Q & A: Dale North
Dale North was animeOnline's Associate Editor. Before jumping on the animeOnline bandwagon, Dale was an active editor/blogger on Destructoid/Japanator/NextLust. Aside from being an avid anime fan, blogger, and news editor, Dale is also a singer, songwriter, composer, gamer, frequent traveler, and, according to his old profile, a lifelong insomniac.
Please introduce yourself
Dale North: My name is Dale North, I am a freelance writer and musician. I was an associate editor for animeOnline.
How did you end up working for animeOnline?
Dale: The Editor-in-Chief, Rob Bricken, found my work via the internet, on the Japanese culture/anime blog Japanator.com. He called me, asked if I wanted the job, and hired me right away.
In your opinion, what was animeOnline's goal? What were you trying to accomplish?
Dale: animeOnline set out to be the first 'homebase' for anime fans, providing them with news, entertainment, and networking all in one site.
Some say animeOnline is owned by FUNimation, how did the deal work?
Dale: animeOnline was not owned by FUNimation. It was owned by Navarre, the parent company of FUNimation. FUNimation had almost nothing to do with our day-to-day operations.
animeOnline opened to the public in February, how long was the site in development before then? Were there any drastic changes made to the site before it went public?
Dale: I was not involved with the development before February, but I believe that work went on even a year before that.
animeOnline was the first major anime social networking site to debut in the U.S., what do you think of the reactions and coverage the site received? Did everything go according to plan? What worked and what didn't?
Dale: I felt that the reactions were very positive. I was linked to reactions and blog posts from all over the internet, and all seemed to be behind what was going on. I believe that animeOnline was well on its way, and may have become pretty big. Things ended far too early to judge what was or was not working.
Was there any major obstacle you encountered?
Dale: None, other than the closing of the site ;)
Tell us what's a normal day at animeOnline for you, how do you work?
Dale: animeOnline's writers worked in shifts, and my coverage began early morning. I would gather news from releases and other outlets to report on the site, much like any other news writer.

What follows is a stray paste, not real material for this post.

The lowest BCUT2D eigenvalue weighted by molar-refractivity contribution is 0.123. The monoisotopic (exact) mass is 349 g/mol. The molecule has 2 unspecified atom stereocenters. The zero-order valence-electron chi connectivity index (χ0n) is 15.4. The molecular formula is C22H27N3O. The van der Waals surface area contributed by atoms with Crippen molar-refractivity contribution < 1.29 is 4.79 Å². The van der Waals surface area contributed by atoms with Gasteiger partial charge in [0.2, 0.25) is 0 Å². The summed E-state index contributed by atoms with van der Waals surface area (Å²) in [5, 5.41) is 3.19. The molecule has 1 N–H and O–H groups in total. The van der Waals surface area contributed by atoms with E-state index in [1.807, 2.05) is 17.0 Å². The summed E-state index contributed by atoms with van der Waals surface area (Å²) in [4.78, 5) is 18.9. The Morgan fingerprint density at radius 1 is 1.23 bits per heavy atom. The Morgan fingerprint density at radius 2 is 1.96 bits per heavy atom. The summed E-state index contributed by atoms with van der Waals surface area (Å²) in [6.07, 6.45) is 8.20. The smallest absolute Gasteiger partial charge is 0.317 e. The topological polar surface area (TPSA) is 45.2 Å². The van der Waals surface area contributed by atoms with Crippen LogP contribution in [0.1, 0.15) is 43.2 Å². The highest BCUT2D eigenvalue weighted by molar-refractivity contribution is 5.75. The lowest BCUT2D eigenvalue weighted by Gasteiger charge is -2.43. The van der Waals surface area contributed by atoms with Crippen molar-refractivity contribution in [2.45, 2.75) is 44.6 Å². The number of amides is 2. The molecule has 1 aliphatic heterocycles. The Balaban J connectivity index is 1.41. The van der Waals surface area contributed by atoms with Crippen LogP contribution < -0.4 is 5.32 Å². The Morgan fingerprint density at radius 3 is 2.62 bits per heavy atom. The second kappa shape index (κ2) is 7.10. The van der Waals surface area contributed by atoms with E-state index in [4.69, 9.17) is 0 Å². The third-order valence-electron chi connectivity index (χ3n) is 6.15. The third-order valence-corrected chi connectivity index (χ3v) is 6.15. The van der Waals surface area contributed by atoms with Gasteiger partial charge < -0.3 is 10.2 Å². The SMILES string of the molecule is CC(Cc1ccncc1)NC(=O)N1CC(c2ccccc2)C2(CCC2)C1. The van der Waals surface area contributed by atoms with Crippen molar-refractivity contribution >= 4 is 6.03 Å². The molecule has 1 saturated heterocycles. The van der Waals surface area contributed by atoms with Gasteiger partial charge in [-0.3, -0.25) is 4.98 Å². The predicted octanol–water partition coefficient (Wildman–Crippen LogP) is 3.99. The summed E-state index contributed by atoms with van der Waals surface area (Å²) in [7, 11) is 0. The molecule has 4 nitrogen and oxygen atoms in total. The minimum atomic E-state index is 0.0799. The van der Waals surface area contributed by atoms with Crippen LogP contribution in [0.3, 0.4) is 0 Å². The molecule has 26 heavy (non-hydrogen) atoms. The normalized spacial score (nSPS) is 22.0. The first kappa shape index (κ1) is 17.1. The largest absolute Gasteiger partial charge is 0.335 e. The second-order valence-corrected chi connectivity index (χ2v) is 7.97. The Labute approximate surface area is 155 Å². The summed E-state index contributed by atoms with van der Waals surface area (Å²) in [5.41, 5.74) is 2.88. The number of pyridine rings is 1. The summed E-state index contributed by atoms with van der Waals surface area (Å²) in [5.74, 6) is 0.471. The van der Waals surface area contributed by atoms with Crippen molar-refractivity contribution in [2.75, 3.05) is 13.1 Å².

What's one part of the site you're most proud of?
Dale: The magazine style features were a great idea. You see very little of that on the internet today, and I think there's room for more of that. Also, the interviews with industry people, bands, and so forth were great.
Why was animeOnline suddenly shut down, what happened?
Dale: Parent company Navarre decided to pull the plug on the site for reasons that are still unclear to me. I would love to know exactly what happened, and how the decision to cancel something that just started came about.
According to the official announcement, this is the end of the Beta stage of the site; will there be a day when the site "officially launches"?
Dale: I don't know anything about a site re-launch. The announcement on the web page came as a surprise to all of the writers. Here's to hoping that we hear something about that.
What's your advice to someone who wants to start their own website, or, dare I say, a social networking website?
Dale: I'm not sure that I have any good advice for starting a site. I guess I'd say that you'd want to make sure that the rug does not get pulled out from under you right after you get started.
What does the future hold for Dale?
Dale: I have been a writer for the Destructoid network for some time. When Rob hired me for animeOnline, I had to cease writing for their Japanese blog Japanator due to a conflict of interest, but I continued to write for their gaming community site, Destructoid. From the very instant I stopped writing for animeOnline, I resumed my job as an editor at Japanator.
Destructoid is one of the largest gaming blogs on the internet, with over 2.5 million monthly readers. I am an associate editor, and I report news daily. I am also an editor Japanator, the anime/manga sister site. It is rapidly growing with readership numbers on par with what animeOnline's numbers were. This site is currently undergoing a remodel/upgrade for a relaunch.
What are some of the websites you visit everyday? Share your bookmark with us!
Dale: Since most of my morning is spent reading press releases and tips, I'm afraid that I don't surf much. When I do, I find that I check out smaller, less 'official' blogs like JapanSugoi, ikimashou.net, HiroIro, Fuckedgaijin, Siliconera, Wired's Gamelife, and the like.
Dale: Anime: I think School Rumble has moved up to take that position now. Manga: Yakitate Japan.